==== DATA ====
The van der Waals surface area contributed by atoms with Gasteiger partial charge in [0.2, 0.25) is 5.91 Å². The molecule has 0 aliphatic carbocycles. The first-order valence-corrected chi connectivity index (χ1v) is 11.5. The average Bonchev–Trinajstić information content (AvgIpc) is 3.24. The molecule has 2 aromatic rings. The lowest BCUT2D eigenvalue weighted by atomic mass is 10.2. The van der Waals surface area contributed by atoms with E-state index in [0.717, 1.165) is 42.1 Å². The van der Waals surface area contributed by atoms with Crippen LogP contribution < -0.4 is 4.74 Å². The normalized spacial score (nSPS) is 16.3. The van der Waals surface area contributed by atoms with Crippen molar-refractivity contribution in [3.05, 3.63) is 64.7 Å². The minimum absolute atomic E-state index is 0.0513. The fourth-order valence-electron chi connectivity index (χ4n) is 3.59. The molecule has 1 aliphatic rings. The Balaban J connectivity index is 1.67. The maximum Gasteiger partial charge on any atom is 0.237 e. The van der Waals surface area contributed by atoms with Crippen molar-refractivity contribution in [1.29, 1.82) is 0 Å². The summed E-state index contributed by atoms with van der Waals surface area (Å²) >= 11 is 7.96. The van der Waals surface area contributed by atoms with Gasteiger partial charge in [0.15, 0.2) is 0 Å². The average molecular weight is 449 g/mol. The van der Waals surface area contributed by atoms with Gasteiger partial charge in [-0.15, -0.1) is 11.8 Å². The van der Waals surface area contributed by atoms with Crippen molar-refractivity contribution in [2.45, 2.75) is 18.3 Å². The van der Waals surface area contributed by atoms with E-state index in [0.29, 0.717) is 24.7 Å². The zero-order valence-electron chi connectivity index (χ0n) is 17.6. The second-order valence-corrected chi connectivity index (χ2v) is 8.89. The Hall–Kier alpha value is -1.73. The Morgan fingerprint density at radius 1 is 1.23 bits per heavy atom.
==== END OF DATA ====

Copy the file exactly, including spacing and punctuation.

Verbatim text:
The van der Waals surface area contributed by atoms with Gasteiger partial charge in [0.2, 0.25) is 5.91 Å². The molecule has 0 aliphatic carbocycles. The first-order valence-corrected chi connectivity index (χ1v) is 11.5. The average Bonchev–Trinajstić information content (AvgIpc) is 3.24. The molecule has 2 aromatic rings. The lowest BCUT2D eigenvalue weighted by atomic mass is 10.2. The van der Waals surface area contributed by atoms with E-state index in [0.717, 1.165) is 42.1 Å². The van der Waals surface area contributed by atoms with Crippen LogP contribution < -0.4 is 4.74 Å². The normalized spacial score (nSPS) is 16.3. The van der Waals surface area contributed by atoms with Crippen molar-refractivity contribution in [3.05, 3.63) is 64.7 Å². The minimum absolute atomic E-state index is 0.0513. The fourth-order valence-electron chi connectivity index (χ4n) is 3.59. The molecule has 1 aliphatic rings. The Balaban J connectivity index is 1.67. The maximum Gasteiger partial charge on any atom is 0.237 e. The van der Waals surface area contributed by atoms with Crippen molar-refractivity contribution in [1.29, 1.82) is 0 Å². The summed E-state index contributed by atoms with van der Waals surface area (Å²) >= 11 is 7.96. The van der Waals surface area contributed by atoms with Gasteiger partial charge in [0.15, 0.2) is 0 Å². The average molecular weight is 449 g/mol. The van der Waals surface area contributed by atoms with Gasteiger partial charge in [-0.15, -0.1) is 11.8 Å². The van der Waals surface area contributed by atoms with Crippen molar-refractivity contribution in [2.45, 2.75) is 18.3 Å². The van der Waals surface area contributed by atoms with E-state index in [0.29, 0.717) is 24.7 Å². The zero-order valence-electron chi connectivity index (χ0n) is 17.6. The second-order valence-corrected chi connectivity index (χ2v) is 8.89. The Hall–Kier alpha value is -1.73. The Morgan fingerprint density at radius 1 is 1.23 bits per heavy atom.